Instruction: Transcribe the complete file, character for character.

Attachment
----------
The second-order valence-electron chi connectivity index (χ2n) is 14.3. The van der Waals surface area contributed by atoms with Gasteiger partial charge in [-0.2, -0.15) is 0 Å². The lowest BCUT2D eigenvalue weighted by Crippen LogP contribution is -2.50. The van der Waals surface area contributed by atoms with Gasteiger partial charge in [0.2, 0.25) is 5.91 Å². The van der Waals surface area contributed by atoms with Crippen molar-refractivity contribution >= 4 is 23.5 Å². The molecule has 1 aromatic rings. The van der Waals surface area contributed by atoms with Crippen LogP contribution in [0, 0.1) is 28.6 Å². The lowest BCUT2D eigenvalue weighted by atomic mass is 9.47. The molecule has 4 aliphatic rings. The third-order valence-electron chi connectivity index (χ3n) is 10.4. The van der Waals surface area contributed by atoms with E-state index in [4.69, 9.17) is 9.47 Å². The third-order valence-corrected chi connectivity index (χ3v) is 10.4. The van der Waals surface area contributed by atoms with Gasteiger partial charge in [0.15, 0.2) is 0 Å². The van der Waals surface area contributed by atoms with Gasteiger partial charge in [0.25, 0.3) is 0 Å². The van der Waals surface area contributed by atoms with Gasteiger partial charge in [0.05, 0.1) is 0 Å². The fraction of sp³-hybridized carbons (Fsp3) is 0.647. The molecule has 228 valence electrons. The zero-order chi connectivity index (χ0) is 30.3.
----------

The second-order valence-electron chi connectivity index (χ2n) is 14.3. The van der Waals surface area contributed by atoms with Gasteiger partial charge in [-0.2, -0.15) is 0 Å². The lowest BCUT2D eigenvalue weighted by Crippen LogP contribution is -2.50. The van der Waals surface area contributed by atoms with Gasteiger partial charge in [0.2, 0.25) is 5.91 Å². The van der Waals surface area contributed by atoms with Crippen molar-refractivity contribution >= 4 is 23.5 Å². The molecule has 1 aromatic rings. The van der Waals surface area contributed by atoms with Crippen LogP contribution in [0, 0.1) is 28.6 Å². The lowest BCUT2D eigenvalue weighted by atomic mass is 9.47. The molecule has 4 aliphatic rings. The third-order valence-electron chi connectivity index (χ3n) is 10.4. The van der Waals surface area contributed by atoms with E-state index in [4.69, 9.17) is 9.47 Å². The third-order valence-corrected chi connectivity index (χ3v) is 10.4. The van der Waals surface area contributed by atoms with Gasteiger partial charge in [0.15, 0.2) is 0 Å². The van der Waals surface area contributed by atoms with Gasteiger partial charge in [0.25, 0.3) is 0 Å². The van der Waals surface area contributed by atoms with Gasteiger partial charge in [0.05, 0.1) is 0 Å². The fraction of sp³-hybridized carbons (Fsp3) is 0.647. The molecule has 228 valence electrons. The zero-order chi connectivity index (χ0) is 30.3.